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Friday, May 17, 2024

So Your Wearable Tracks Blood Oxygen Data. How Do You Use It?

It’s been a big year for oxygen. For many people, the ability to breathe has become a primary concern in a world gripped by a virus that wreaks havoc on the respiratory system. And of course, if you’re on the West coast, wildfire smoke makes it tougher to fill your lungs.

In response, a number of tech companies have ramped up efforts to put features that detect blood oxygen levels in their devices. Samsung’s Galaxy Watch 3 shipped this summer with a blood oxygen sensor. In September, Apple announced that its Watch Series 6 would also have the ability to monitor blood oxygen levels right from your wrist. Garmin and Fitbit have both sold products with similar pulse oximetry features for even longer.

So what is blood oxygen saturation?

Oxygen is absorbed by a protein in your blood called hemoglobin. When you breathe, your lungs load up blood cells with oxygen, then the pumping of your heart circulates the oxygen-rich blood through the rest of your body. Fresh, oxygen-rich blood keeps everything from your brain to the tips of your toes functioning and healthy. A pulse oximeter measures the amount of oxygen being carried by blood cells through your system and reports it as a percentage. That percentage is your oxygen saturation level (also called SpO2). Normal oxygen levels are between 95 and 100 percent. A rating lower than 95 can indicate problems with your body’s circulation, but your normal baseline might vary. A person’s SpO2 can also be lower because of preexisting conditions, the type of device taking the measurement, or even the amount of light in the room. (More on that in a moment.)

I feel fine. Why do I need to monitor my blood oxygen level?

If you’re asking that question, there’s a good chance that you don’t need to worry about it. SpO2 sensors are often used by climbers, free divers, marathoners, and enthusiasts who enjoy the kind of exercise that has the potential to make their body’s oxygen saturation levels dip. Think of them as oxygen superusers. The rest of us don’t really need to check our Sp02 as often.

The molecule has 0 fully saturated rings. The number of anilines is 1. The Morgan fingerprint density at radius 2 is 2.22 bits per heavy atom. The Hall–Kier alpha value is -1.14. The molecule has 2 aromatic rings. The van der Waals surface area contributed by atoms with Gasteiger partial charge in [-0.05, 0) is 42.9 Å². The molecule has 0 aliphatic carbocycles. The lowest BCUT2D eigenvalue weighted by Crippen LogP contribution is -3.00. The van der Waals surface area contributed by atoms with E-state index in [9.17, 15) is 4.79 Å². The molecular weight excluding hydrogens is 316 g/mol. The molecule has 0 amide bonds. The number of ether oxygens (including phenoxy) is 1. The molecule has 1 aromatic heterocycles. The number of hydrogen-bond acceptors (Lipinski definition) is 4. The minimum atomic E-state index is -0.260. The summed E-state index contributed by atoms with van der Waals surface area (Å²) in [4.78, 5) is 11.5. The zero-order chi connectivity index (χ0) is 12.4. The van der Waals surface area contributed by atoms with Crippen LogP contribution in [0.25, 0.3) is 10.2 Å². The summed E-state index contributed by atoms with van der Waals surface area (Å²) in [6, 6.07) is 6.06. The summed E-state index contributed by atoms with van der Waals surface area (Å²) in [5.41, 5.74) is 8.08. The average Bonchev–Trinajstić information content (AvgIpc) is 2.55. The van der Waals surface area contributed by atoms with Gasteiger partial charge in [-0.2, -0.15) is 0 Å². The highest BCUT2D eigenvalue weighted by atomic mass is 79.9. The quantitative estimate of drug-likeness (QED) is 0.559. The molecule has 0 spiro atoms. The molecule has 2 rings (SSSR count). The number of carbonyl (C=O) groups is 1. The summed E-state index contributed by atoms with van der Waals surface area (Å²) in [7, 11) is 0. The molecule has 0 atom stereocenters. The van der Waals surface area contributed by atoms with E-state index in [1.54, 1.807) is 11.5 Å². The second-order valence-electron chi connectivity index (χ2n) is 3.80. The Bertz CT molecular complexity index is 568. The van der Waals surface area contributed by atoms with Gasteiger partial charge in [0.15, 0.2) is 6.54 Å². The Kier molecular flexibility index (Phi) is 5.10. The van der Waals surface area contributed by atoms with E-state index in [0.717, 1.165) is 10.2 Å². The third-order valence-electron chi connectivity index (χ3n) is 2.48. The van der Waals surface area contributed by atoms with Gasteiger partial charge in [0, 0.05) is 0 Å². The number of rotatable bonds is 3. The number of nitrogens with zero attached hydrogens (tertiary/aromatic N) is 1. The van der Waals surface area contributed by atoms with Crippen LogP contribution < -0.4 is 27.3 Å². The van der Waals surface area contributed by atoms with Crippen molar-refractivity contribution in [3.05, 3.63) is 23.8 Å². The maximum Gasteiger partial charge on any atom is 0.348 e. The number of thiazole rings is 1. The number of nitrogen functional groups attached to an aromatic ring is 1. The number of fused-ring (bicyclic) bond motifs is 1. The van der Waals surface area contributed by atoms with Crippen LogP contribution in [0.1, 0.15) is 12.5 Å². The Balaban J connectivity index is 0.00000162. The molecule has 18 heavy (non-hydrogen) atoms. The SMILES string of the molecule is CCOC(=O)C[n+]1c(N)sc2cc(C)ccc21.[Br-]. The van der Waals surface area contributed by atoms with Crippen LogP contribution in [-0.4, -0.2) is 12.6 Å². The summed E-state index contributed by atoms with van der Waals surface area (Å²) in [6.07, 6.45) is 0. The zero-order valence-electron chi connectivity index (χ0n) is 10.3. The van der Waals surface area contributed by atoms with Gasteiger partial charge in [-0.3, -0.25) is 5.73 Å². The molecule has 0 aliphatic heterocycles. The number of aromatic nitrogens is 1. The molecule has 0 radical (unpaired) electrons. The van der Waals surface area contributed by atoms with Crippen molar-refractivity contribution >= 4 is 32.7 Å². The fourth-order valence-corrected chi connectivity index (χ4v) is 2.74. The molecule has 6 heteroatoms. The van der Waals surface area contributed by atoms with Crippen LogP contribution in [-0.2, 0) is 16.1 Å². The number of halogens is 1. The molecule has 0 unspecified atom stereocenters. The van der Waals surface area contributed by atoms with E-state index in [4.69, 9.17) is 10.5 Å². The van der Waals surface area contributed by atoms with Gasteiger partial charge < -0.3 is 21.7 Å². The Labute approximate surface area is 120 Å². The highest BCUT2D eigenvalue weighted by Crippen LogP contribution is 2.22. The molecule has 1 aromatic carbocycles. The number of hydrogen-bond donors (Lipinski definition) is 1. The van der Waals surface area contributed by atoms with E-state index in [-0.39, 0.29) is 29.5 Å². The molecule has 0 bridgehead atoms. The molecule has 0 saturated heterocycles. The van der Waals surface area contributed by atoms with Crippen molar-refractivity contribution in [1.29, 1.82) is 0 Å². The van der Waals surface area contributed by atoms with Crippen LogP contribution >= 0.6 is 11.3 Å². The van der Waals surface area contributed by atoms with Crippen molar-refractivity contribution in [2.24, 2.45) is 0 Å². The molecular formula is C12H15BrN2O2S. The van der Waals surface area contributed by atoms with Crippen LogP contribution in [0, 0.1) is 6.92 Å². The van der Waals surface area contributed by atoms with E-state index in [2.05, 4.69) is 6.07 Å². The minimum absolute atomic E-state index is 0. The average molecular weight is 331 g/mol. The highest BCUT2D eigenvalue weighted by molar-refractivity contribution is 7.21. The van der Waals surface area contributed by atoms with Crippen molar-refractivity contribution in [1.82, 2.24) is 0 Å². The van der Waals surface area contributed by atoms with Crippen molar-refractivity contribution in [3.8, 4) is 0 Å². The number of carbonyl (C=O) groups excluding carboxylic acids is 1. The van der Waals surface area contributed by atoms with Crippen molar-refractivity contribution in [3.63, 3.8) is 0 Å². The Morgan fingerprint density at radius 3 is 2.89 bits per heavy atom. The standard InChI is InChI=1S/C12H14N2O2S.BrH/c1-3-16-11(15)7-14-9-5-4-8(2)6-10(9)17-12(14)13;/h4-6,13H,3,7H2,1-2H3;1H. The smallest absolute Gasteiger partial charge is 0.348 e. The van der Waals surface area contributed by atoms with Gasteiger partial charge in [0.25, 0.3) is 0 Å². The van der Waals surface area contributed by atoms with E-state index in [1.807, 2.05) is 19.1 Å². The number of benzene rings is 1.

“Do you need to have an SpO2 monitor on your watch? No, you don’t,” says Plinio Morita, who researches wearables and medical technology at the University of Waterloo in Ontario, Canada. “The only people who need an SpO2 monitor on their watch are people who are either in that superuser category or people who are sick.”

In medical situations, blood oxygen monitoring can be critical. SpO2 is an important metric for monitoring patients afflicted with respiratory illnesses like sleep apnea, emphysema, COPD, or Covid-19. Since poor circulation can lead to an inability to breathe regularly, routinely monitoring a patient with a pulse oximeter can help doctors catch potentially dangerous SpO2 levels early.

What about Covid-19?

Even in the early days of the pandemic, demand for pulse oximeters exploded as people were eager to monitor themselves or loved ones for Covid-19 any way they could. As we’ve seen in recent days, blood oxygen levels are one of the most important indicators of how well someone who has Covid-19 is coping with the virus. Oxygen levels can dip without the patient noticing, allowing pneumonia to develop undetected. Medical institutions have issued wearables to Covid patients that let them monitor their own blood oxygen levels from home.

It’s important to note that an abnormal SpO2 rating alone isn’t enough to diagnose Covid, or any other illness. Conversely, if a device isn’t taking readings properly, a seemingly normal SpO2 rating might belie other underlying problems and give wearers a false sense of security. There are a whole host of signs and symptoms that can indicate that someone has contracted the virus. You should always consult with a doctor before relying on any information gleaned from a device to make critical decisions about your health.